Green Tea & Coffee Consumption May Benefit Type-2 Diabetics


Prior research has established that the consumption of green tea or coffee has been said to reduce the all-cause mortality in the general public. However, as to the similar effects in those with health challenges, such as diabetes, research is either controversial or devoid – until now.

Japanese researchers publishing the Additive Effects of Green Tea and Coffee on All-Cause Mortality in Patients with Type-2 Diabetes Mellitus: the Fukuoka Diabetes Registry, which appeared in October 2020 in the open-access online BMJ (British Medical Journal) Diabetes Research & Care, determined that, “higher consumption of green tea and coffee was associated with reduced all-cause mortality: their combined effect appeared to be additive in patients with type-2 diabetes.”

The Japanese researchers from the Departments of Medicine and Clinical Sciences, Graduate School of Medical Sciences and the Division of Internal Medicine, Fukuoka, Japan, comment that green tea derives benefits from fresh leaves of Camellia sinensis – containing various chemicals, such as phenolic compounds, theanine, and caffeine, which possess antioxidant, anti-inflammatory, or anti-bacterial properties.

Coffee, note the Japanese, contains phenolic compounds and caffeine that offer antioxidant, anti-inflammatory, and ant-mutagenic benefits – especially to type-2 diabetics, those with abnormal lipid profiles, and malignancy.

To reach this conclusion, the investigators, after appropriate exclusion criteria, used data from 4923 study participants enrolled between April 2008 and October 2010, in the Fukuoka Diabetes Registry, “a multicenter prospective study designed to investigate the effects of modern treatments and lifestyle on the prognoses of patients with diabetes mellitus.”

Using a self-administered questionnaire, the participants provided information regarding their diagnosed diabetes duration, smoking habits, alcohol intake, leisure-time physical activity, sleep duration, depressive symptoms, and history of coronary heart disease, stroke, and cancer. Their smoking habits and alcohol intake were classified as either current or not.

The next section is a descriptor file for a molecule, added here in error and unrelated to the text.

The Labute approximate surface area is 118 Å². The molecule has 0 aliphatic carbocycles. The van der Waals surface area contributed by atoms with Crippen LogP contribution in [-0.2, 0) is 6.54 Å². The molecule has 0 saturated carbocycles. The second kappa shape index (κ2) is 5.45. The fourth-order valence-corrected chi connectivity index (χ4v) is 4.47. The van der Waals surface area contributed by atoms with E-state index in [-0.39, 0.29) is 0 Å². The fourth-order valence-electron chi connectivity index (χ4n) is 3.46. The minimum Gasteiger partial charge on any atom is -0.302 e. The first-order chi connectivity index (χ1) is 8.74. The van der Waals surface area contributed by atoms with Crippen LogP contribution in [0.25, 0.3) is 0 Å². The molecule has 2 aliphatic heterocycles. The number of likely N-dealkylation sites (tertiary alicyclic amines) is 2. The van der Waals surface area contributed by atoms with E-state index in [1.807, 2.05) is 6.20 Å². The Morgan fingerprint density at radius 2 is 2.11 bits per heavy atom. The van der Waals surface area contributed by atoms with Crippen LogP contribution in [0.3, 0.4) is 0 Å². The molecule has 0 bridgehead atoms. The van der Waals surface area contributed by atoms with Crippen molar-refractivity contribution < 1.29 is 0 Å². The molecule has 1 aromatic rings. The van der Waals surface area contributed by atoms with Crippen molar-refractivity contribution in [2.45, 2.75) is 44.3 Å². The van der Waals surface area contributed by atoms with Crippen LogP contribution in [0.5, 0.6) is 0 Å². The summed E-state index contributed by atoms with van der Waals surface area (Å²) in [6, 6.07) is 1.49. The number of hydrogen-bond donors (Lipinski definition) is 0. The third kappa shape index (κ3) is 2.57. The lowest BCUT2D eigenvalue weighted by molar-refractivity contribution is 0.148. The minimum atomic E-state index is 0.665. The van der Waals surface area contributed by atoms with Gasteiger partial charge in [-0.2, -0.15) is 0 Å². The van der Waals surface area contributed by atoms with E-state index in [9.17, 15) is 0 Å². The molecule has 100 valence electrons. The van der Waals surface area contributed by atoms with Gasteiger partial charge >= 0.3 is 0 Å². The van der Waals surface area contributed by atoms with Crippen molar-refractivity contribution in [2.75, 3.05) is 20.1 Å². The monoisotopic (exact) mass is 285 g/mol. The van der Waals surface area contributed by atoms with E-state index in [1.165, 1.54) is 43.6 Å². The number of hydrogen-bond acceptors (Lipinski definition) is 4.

Body weight, height and body mass index were ascertained – along with blood pressure. Medical charts were reviewed for all medications, including insulin, oral hypoglycemic agent, antihypertensive drugs, antiplatelet drugs, and statins. The Japanese commented that using self-reported answers to dietary questions, “we categorized the participants into the following four groups by beverage: green tea, none, ≤1 cup/day, 2–3 cups /day, ≥4 cups/day; and coffee, none, <1 cup/day, 1 cup/day, ≥2 cups/day. There were no questions about the consumption of
decaffeinated or caffeinated drinks because decaffeinated beverages are uncommon in Japan.”

From a laboratory perspective, blood samples and spot urine samples were obtained. Hemoglobin A1c (HbA1c) was determined by high-performance liquid chromatograph. Serum low-density lipoprotein (LDL) cholesterol, high-density lipoprotein (HDL) cholesterol, creatinine, and urinary creatinine, and albumin were measured – with the glomerular filtration rate (GFR) and calculations of the urinary albumin-creatinine ratio levels.

It was concluded that, “our results suggest that consuming green tea and coffee may have beneficial effects on the longevity of Japanese people with type 2 diabetes.” How this data translates to all of us outside Japan, will require further research.

Until then, keep my green tea and black coffee consumption – in moderation – flowing.

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